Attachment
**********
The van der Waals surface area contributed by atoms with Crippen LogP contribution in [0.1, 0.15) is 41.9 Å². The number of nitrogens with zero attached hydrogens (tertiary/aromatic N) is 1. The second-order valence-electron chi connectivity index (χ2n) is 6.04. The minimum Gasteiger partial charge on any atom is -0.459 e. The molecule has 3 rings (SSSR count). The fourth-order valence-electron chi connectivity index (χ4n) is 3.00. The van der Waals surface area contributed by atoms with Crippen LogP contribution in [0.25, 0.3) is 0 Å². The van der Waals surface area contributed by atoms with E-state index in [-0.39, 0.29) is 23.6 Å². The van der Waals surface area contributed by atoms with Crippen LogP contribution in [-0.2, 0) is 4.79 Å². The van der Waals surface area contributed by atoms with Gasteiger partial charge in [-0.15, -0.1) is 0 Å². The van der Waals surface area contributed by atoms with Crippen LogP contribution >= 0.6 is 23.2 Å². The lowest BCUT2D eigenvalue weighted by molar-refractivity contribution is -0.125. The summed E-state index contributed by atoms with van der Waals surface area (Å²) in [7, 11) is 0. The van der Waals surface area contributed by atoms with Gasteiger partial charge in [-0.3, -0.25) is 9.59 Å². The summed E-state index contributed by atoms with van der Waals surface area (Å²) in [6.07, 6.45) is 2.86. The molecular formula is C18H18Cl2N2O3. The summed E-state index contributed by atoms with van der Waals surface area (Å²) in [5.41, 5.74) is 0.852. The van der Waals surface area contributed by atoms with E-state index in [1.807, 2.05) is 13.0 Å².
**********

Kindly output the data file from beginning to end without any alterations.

The van der Waals surface area contributed by atoms with Crippen LogP contribution in [0.1, 0.15) is 41.9 Å². The number of nitrogens with zero attached hydrogens (tertiary/aromatic N) is 1. The second-order valence-electron chi connectivity index (χ2n) is 6.04. The minimum Gasteiger partial charge on any atom is -0.459 e. The molecule has 3 rings (SSSR count). The fourth-order valence-electron chi connectivity index (χ4n) is 3.00. The van der Waals surface area contributed by atoms with Crippen LogP contribution in [0.25, 0.3) is 0 Å². The van der Waals surface area contributed by atoms with E-state index in [-0.39, 0.29) is 23.6 Å². The van der Waals surface area contributed by atoms with Crippen LogP contribution in [-0.2, 0) is 4.79 Å². The van der Waals surface area contributed by atoms with Gasteiger partial charge in [-0.15, -0.1) is 0 Å². The van der Waals surface area contributed by atoms with Crippen LogP contribution >= 0.6 is 23.2 Å². The lowest BCUT2D eigenvalue weighted by molar-refractivity contribution is -0.125. The summed E-state index contributed by atoms with van der Waals surface area (Å²) in [7, 11) is 0. The van der Waals surface area contributed by atoms with Gasteiger partial charge in [-0.3, -0.25) is 9.59 Å². The summed E-state index contributed by atoms with van der Waals surface area (Å²) in [6.07, 6.45) is 2.86. The molecular formula is C18H18Cl2N2O3. The summed E-state index contributed by atoms with van der Waals surface area (Å²) in [5.41, 5.74) is 0.852. The van der Waals surface area contributed by atoms with E-state index in [1.807, 2.05) is 13.0 Å².